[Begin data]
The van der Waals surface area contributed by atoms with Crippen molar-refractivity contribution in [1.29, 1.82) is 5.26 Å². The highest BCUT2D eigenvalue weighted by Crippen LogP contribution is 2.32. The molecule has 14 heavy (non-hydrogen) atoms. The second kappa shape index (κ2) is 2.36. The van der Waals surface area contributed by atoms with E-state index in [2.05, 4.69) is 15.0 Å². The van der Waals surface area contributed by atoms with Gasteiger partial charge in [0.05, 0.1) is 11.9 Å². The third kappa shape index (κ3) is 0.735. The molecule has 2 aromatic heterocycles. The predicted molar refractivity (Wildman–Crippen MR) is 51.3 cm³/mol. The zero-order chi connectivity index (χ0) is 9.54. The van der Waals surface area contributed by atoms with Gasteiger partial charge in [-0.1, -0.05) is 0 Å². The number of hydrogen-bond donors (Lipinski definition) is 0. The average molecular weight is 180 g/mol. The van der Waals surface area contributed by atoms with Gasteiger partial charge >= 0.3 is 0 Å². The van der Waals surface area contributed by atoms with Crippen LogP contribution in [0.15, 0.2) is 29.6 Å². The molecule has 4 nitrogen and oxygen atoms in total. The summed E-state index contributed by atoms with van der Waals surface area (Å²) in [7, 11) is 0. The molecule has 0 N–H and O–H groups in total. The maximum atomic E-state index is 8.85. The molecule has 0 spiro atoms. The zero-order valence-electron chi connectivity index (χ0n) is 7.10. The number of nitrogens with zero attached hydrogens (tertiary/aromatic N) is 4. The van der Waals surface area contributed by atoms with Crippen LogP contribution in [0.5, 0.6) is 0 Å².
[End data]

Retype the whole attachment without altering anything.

The van der Waals surface area contributed by atoms with Crippen molar-refractivity contribution in [1.29, 1.82) is 5.26 Å². The highest BCUT2D eigenvalue weighted by Crippen LogP contribution is 2.32. The molecule has 14 heavy (non-hydrogen) atoms. The second kappa shape index (κ2) is 2.36. The van der Waals surface area contributed by atoms with E-state index in [2.05, 4.69) is 15.0 Å². The van der Waals surface area contributed by atoms with Gasteiger partial charge in [0.05, 0.1) is 11.9 Å². The third kappa shape index (κ3) is 0.735. The molecule has 2 aromatic heterocycles. The predicted molar refractivity (Wildman–Crippen MR) is 51.3 cm³/mol. The zero-order chi connectivity index (χ0) is 9.54. The van der Waals surface area contributed by atoms with Gasteiger partial charge in [-0.1, -0.05) is 0 Å². The number of hydrogen-bond donors (Lipinski definition) is 0. The average molecular weight is 180 g/mol. The van der Waals surface area contributed by atoms with Gasteiger partial charge >= 0.3 is 0 Å². The van der Waals surface area contributed by atoms with Crippen LogP contribution in [0.15, 0.2) is 29.6 Å². The molecule has 4 nitrogen and oxygen atoms in total. The summed E-state index contributed by atoms with van der Waals surface area (Å²) in [7, 11) is 0. The molecule has 0 N–H and O–H groups in total. The maximum atomic E-state index is 8.85. The molecule has 0 spiro atoms. The zero-order valence-electron chi connectivity index (χ0n) is 7.10. The number of nitrogens with zero attached hydrogens (tertiary/aromatic N) is 4. The van der Waals surface area contributed by atoms with Crippen LogP contribution in [0.5, 0.6) is 0 Å².